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Social disinhibition: Piloting a new clinical measure in traumatic brain injury (TBI) individuals


Honan, CA and Skye, M and Fisher, A and Osborne-Crowley, K, Social disinhibition: Piloting a new clinical measure in traumatic brain injury (TBI) individuals, INS/ASSBI 5th Pacific Rim Conference, July, 2015, Sydney, Australia (2015) [Conference Extract]


Background and aims: Deficits in social disinhibition (i.e., a failure to inhibit automatic responses in favour of producing more socially acceptable responses) are common to many neurological conditions involving frontal lobe dysfunction (e.g., TBI). Measures of inhibitory or interference control (e.g., Haylings Sentence Completion test) are often used in clinical practice to infer behaviour and emotion regulation difficulties in TBI populations. However, these tests may not be measuring the same type of disinhibition that might occur in social contexts. This study has two aims: (1) to examine whether individuals with TBI are impaired in inhibiting automatic verbal responses to complex social information and whether they are impaired in their ability to produce more socially acceptable positive responses; and (2) to develop a new "Social Disinhibition Task" that is able to detect social disinhibition deficits in clinical (as opposed to laboratory) settings.

Method: Participants (19 moderate-to-severe TBI and 14 healthy controls) viewed scenes of complex social situations, and were asked to describe a character in them (Part A), describe a character while inhibiting inappropriate or negative responses (Part B), and describe a character while not only inhibiting negative responses, but also providing positive utterances (Part C).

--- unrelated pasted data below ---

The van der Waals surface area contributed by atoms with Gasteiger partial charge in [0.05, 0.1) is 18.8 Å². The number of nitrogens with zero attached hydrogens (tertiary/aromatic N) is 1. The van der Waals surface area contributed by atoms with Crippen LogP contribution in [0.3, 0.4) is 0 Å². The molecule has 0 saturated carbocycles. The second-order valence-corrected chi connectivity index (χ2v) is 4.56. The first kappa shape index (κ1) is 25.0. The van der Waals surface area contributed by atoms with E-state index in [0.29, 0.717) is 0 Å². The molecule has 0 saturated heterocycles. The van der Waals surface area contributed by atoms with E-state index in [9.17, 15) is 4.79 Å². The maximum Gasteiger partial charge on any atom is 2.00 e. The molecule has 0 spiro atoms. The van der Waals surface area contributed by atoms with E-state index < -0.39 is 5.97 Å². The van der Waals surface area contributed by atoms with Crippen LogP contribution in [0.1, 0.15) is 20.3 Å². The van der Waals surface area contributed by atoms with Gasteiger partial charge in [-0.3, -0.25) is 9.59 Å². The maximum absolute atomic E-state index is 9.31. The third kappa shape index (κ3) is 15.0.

Results: While TBI individuals and healthy control participants responded similarly to Part A, TBI individuals were significantly impaired on Part B indicating that they experienced difficulties in inhibiting automatic responding. There was a trend towards impairment on Part C in TBI individuals, indicating possible difficulties with the ability to produce positive and more socially acceptable responses.

Conclusions: This pilot study makes an important contribution toward meeting the need for a well-validated clinical assessment tool that is capable of assessing social disinhibition deficits in those with frontal lobe dysfunction.

Item Details

Item Type:Conference Extract
Research Division:Psychology
Research Group:Biological psychology
Research Field:Behavioural neuroscience
Objective Division:Health
Objective Group:Clinical health
Objective Field:Clinical health not elsewhere classified
UTAS Author:Honan, CA (Dr Cynthia Honan)
ID Code:104556
Year Published:2015
Deposited By:Psychology
Deposited On:2015-11-16
Last Modified:2016-03-22

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